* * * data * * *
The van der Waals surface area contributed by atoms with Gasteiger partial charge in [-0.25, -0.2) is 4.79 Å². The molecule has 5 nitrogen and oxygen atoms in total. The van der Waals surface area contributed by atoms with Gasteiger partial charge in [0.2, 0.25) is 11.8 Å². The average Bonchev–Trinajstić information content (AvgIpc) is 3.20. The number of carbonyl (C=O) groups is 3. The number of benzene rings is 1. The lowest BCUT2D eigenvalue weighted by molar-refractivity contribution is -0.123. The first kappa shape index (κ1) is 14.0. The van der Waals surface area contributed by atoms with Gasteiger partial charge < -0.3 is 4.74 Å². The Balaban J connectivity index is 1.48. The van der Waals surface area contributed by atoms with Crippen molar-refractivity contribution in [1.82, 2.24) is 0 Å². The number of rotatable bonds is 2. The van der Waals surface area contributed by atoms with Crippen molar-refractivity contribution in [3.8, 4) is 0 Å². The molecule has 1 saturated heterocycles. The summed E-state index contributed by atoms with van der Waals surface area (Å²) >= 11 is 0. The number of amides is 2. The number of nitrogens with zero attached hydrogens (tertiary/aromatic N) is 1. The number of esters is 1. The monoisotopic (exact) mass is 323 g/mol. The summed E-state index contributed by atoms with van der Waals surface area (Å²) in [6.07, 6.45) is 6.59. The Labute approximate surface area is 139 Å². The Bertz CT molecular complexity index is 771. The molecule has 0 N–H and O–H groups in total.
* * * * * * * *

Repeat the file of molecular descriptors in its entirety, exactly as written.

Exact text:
The van der Waals surface area contributed by atoms with Gasteiger partial charge in [-0.25, -0.2) is 4.79 Å². The molecule has 5 nitrogen and oxygen atoms in total. The van der Waals surface area contributed by atoms with Gasteiger partial charge in [0.2, 0.25) is 11.8 Å². The average Bonchev–Trinajstić information content (AvgIpc) is 3.20. The number of carbonyl (C=O) groups is 3. The number of benzene rings is 1. The lowest BCUT2D eigenvalue weighted by molar-refractivity contribution is -0.123. The first kappa shape index (κ1) is 14.0. The van der Waals surface area contributed by atoms with Gasteiger partial charge < -0.3 is 4.74 Å². The Balaban J connectivity index is 1.48. The van der Waals surface area contributed by atoms with Crippen molar-refractivity contribution in [1.82, 2.24) is 0 Å². The number of rotatable bonds is 2. The van der Waals surface area contributed by atoms with Crippen molar-refractivity contribution in [3.8, 4) is 0 Å². The molecule has 1 saturated heterocycles. The summed E-state index contributed by atoms with van der Waals surface area (Å²) >= 11 is 0. The number of amides is 2. The number of nitrogens with zero attached hydrogens (tertiary/aromatic N) is 1. The number of esters is 1. The monoisotopic (exact) mass is 323 g/mol. The summed E-state index contributed by atoms with van der Waals surface area (Å²) in [6.07, 6.45) is 6.59. The Labute approximate surface area is 139 Å². The Bertz CT molecular complexity index is 771. The molecule has 0 N–H and O–H groups in total.